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3 Things Travel Photographers Need to Stop Doing

By Michelle Ecker on March 02, 2018

3 Things Travel Photographers Need to Stop Doing

If you’re specifically interested in travel photography, you’re going to be spending a lot of time in unfamiliar places, quite possibly surrounded by people who follow different social etiquette norms than the ones you’re used to.

Therefore, in order to ensure you’re behaving respectfully (and being smart) in places where you will be a guest, we’ve put together a list of protocol and practical advice for the traveling photographer- specifically, a list of 3 things traveling photographers should try to stop doing. From equipment to etiquette, are you guilty of any of the following?

Street Photography Tips

  1. Be Mindful of Public Street Photography Norms

    In the United States, it’s legal and generally socially accepted for traveling tourists and photographers to capture street photos of pedestrians without the need to ask permission from subjects who will inadvertently be included within the frame.

    In other places, that’s not necessarily the case. In Spain for example, you’re really not allowed to photograph public photos that include people unless a cultural, public event is taking place. For them, socially (and technically legally), candid street photos are off limits.

    The best way to avoid trouble? Take the time to do a quick google search before you head out on a street photography excursion in a new city.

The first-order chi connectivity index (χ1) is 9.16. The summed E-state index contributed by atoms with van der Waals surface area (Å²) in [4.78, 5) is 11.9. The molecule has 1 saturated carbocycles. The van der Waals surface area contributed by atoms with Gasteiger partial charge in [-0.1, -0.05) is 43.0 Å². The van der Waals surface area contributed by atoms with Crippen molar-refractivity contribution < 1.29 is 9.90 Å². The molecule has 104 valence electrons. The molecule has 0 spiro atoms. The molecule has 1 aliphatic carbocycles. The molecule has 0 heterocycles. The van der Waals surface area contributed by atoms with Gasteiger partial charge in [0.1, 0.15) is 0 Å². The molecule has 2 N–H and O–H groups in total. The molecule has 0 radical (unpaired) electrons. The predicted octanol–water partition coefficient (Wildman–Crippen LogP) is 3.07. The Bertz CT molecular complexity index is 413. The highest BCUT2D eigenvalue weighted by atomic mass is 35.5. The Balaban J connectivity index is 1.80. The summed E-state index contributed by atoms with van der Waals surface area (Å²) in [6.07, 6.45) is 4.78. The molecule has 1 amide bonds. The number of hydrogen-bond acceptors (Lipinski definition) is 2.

2. Be Safe

    This should be an obvious piece of advice, but unfortunately in light of an uptick in photography related incidents involving tourists, we felt it appropriate to reiterate. It’s easy to get carried away with the excitement of being in a new place, on an adventure. That excitement coupled with a photographer’s insatiable desire to capture that perfect, awe inspiring shot can often be a formula for failure however.

    Whether you’re on a hike or touring a landmark, heed all safety precautions- regardless of whether or not they inhibit your compositional goals. Safety precautions were put in place by the local authorities within the city you’re a guest of- ignoring those rules for a photo is not only dangerous, but disrespectful.

  3. Pack Smart

    Many traveling photographers seem to forget the obvious fact that they’re going to be on-the-go for a large part of their day.

    Packing too much equipment will weigh you down and likely deter you from adventure- you don’t want to find yourself cutting a day trip short because you’re exhausted from lugging bulky gear around all day. Pack light- a functional but small camera and basic lens is much less tiring to carry than a large DSLR with a telephoto zoom.